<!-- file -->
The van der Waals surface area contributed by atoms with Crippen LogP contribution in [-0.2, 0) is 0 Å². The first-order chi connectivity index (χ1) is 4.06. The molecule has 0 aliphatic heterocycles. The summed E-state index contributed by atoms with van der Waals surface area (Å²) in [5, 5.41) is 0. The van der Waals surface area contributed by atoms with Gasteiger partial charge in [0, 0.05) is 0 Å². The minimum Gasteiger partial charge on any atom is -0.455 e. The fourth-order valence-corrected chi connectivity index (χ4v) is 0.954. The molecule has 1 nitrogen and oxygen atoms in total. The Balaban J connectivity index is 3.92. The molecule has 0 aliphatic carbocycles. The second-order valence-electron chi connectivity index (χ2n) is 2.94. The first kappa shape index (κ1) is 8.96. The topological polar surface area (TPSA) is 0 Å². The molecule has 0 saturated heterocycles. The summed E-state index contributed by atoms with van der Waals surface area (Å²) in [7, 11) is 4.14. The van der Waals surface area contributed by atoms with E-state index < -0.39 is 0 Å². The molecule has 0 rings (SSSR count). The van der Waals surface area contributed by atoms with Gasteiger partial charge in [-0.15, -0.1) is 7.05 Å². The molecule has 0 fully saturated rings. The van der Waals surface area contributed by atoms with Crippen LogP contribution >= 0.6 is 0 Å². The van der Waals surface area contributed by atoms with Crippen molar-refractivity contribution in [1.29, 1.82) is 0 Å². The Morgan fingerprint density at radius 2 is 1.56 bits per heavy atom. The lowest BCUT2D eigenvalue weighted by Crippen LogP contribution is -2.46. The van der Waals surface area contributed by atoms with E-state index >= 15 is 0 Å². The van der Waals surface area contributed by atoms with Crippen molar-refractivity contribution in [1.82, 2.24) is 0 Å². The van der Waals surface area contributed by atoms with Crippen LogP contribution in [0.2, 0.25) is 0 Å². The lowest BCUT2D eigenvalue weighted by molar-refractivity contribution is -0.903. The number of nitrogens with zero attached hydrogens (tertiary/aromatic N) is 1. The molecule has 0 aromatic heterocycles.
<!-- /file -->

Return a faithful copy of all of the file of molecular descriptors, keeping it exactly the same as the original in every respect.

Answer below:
The van der Waals surface area contributed by atoms with Crippen LogP contribution in [-0.2, 0) is 0 Å². The first-order chi connectivity index (χ1) is 4.06. The molecule has 0 aliphatic heterocycles. The summed E-state index contributed by atoms with van der Waals surface area (Å²) in [5, 5.41) is 0. The van der Waals surface area contributed by atoms with Gasteiger partial charge in [0, 0.05) is 0 Å². The minimum Gasteiger partial charge on any atom is -0.455 e. The fourth-order valence-corrected chi connectivity index (χ4v) is 0.954. The molecule has 1 nitrogen and oxygen atoms in total. The Balaban J connectivity index is 3.92. The molecule has 0 aliphatic carbocycles. The second-order valence-electron chi connectivity index (χ2n) is 2.94. The first kappa shape index (κ1) is 8.96. The topological polar surface area (TPSA) is 0 Å². The molecule has 0 saturated heterocycles. The summed E-state index contributed by atoms with van der Waals surface area (Å²) in [7, 11) is 4.14. The van der Waals surface area contributed by atoms with E-state index < -0.39 is 0 Å². The molecule has 0 rings (SSSR count). The van der Waals surface area contributed by atoms with Gasteiger partial charge in [-0.15, -0.1) is 7.05 Å². The molecule has 0 fully saturated rings. The van der Waals surface area contributed by atoms with Crippen LogP contribution >= 0.6 is 0 Å². The van der Waals surface area contributed by atoms with Crippen molar-refractivity contribution in [1.29, 1.82) is 0 Å². The Morgan fingerprint density at radius 2 is 1.56 bits per heavy atom. The lowest BCUT2D eigenvalue weighted by Crippen LogP contribution is -2.46. The van der Waals surface area contributed by atoms with E-state index >= 15 is 0 Å². The van der Waals surface area contributed by atoms with Crippen molar-refractivity contribution in [1.82, 2.24) is 0 Å². The van der Waals surface area contributed by atoms with Crippen LogP contribution in [0.2, 0.25) is 0 Å². The lowest BCUT2D eigenvalue weighted by molar-refractivity contribution is -0.903. The number of nitrogens with zero attached hydrogens (tertiary/aromatic N) is 1. The molecule has 0 aromatic heterocycles.